DP11422 A clash of generations? Increase in Retirement Age and Labor Demand for Youth
|Author(s):||Tito Boeri, Pietro Garibaldi, Espen R Moen|
|Publication Date:||August 2016|
|Keyword(s):||labor demand, lump-of-labor, Pension Reforms, youth unemployment|
|Programme Areas:||Labour Economics|
|Link to this Page:||cepr.org/active/publications/discussion_papers/dp.php?dpno=11422|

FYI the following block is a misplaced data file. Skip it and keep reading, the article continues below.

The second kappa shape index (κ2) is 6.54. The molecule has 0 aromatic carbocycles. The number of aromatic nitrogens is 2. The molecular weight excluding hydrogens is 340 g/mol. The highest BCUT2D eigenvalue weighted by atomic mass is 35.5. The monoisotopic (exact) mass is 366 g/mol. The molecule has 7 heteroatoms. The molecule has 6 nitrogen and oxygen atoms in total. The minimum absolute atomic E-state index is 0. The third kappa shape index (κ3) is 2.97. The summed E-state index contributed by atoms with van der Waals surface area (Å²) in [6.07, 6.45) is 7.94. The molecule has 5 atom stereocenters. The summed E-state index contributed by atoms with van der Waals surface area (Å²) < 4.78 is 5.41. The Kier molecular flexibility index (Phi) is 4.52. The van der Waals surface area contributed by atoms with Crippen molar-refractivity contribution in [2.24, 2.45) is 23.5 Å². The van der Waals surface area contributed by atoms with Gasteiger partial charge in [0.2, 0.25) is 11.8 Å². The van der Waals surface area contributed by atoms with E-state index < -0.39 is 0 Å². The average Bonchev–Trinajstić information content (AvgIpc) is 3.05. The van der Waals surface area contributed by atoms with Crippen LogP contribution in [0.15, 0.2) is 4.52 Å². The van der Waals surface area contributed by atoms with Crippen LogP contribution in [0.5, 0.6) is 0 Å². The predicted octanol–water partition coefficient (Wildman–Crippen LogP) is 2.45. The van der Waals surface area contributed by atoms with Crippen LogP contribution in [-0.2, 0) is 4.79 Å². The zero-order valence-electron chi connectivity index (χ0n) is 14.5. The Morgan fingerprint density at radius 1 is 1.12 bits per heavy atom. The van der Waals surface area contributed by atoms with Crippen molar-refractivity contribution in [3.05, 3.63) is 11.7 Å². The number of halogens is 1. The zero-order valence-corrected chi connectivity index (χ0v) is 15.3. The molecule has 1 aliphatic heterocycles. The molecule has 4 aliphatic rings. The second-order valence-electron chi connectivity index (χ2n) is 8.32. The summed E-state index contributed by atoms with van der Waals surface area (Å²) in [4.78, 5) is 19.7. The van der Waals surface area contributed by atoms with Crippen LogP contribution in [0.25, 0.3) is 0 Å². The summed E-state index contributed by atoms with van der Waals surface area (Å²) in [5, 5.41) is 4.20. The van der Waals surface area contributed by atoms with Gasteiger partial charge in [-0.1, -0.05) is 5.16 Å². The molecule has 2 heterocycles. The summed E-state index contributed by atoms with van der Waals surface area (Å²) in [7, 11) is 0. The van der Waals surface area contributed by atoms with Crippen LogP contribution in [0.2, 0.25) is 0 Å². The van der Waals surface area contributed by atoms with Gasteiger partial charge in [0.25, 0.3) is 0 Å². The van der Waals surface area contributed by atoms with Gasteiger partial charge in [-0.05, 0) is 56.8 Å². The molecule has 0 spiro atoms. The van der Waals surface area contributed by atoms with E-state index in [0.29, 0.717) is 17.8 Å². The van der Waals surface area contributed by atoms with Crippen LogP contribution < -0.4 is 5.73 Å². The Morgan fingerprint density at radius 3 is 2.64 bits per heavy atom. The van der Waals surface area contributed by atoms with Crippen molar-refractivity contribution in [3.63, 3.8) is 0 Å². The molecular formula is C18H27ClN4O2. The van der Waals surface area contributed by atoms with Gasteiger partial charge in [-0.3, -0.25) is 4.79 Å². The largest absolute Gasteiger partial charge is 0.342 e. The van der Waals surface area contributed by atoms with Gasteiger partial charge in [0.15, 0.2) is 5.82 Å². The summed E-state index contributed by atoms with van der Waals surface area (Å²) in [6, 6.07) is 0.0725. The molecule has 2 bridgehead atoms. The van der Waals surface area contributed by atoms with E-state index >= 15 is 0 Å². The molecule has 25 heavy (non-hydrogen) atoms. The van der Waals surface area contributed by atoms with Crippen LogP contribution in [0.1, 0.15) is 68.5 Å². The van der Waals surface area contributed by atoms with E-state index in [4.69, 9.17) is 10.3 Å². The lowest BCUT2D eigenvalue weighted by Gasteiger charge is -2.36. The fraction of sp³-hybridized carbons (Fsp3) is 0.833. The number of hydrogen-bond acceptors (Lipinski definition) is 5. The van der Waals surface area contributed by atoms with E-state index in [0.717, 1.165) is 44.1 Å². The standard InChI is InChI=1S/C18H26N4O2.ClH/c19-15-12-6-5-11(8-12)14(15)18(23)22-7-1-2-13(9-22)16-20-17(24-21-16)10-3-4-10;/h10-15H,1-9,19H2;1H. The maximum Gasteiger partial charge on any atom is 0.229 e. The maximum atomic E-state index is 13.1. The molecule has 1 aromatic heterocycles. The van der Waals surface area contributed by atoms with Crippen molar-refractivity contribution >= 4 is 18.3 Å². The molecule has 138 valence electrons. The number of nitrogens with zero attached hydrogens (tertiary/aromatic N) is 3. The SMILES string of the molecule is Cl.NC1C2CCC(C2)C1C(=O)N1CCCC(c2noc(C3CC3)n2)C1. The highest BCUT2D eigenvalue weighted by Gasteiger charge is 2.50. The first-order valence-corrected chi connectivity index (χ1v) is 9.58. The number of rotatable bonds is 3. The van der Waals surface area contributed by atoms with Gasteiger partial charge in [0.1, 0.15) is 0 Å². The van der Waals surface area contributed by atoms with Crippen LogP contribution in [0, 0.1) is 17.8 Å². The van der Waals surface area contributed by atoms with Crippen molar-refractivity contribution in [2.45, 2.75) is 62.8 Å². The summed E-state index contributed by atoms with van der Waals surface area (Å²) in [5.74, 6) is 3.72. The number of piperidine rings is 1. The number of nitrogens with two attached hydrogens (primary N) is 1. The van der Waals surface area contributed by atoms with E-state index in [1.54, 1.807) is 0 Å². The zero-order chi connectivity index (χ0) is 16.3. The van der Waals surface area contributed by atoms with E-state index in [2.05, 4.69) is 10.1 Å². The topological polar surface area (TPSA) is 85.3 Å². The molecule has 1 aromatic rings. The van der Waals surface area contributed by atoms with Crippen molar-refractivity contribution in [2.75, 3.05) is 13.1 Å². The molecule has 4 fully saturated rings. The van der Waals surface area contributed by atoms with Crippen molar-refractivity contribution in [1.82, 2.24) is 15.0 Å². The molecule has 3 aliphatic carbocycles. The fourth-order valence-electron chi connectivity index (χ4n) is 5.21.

Most European countries experienced a dramatic increase in youth unemployment since the Great Recession of 2007-2009. For the Euro area as a whole, employment in the 15-24 age group declined by almost 17% over a 6 years span, in Southern Europe declines ranged between 34% (Italy) and 57% (Spain). Demographic and institutional developments cannot, by themselves, account for these dramatic changes in the structure of employment by age groups. This paper evaluates whether and to which extent the increase in the retirement age introduced in several countries in the middle of the recession could have contributed to divergent dynamics of employment rates at the two extremes of the age distribution. We take Italy as a case study as a major reform took place in December 2011 increasing the retirement by up to five years for some categories of workers. We have access to a unique dataset from the Italian social security administration (INPS) identifying in each private firm the fraction of workers hit by the increase in the retirement age. We look at the dynamics of youth hirings in the same firms as well as in firms where no workers were locked-in. Our results clearly indicate that before and after the reform, firms that were more exposed to the increase in employment duration of senior workers significantly reduced youth hirings. The results are also quantitatively sizeable. We estimate that a lock-in of five workers for one year reduces youth hiring of approximately one full time equivalent worker. Overall, out of a total loss of 150 thousand youth jobs, 36 thousand losses can be attributed to the reform. A variety of robustness tests confirm our findings.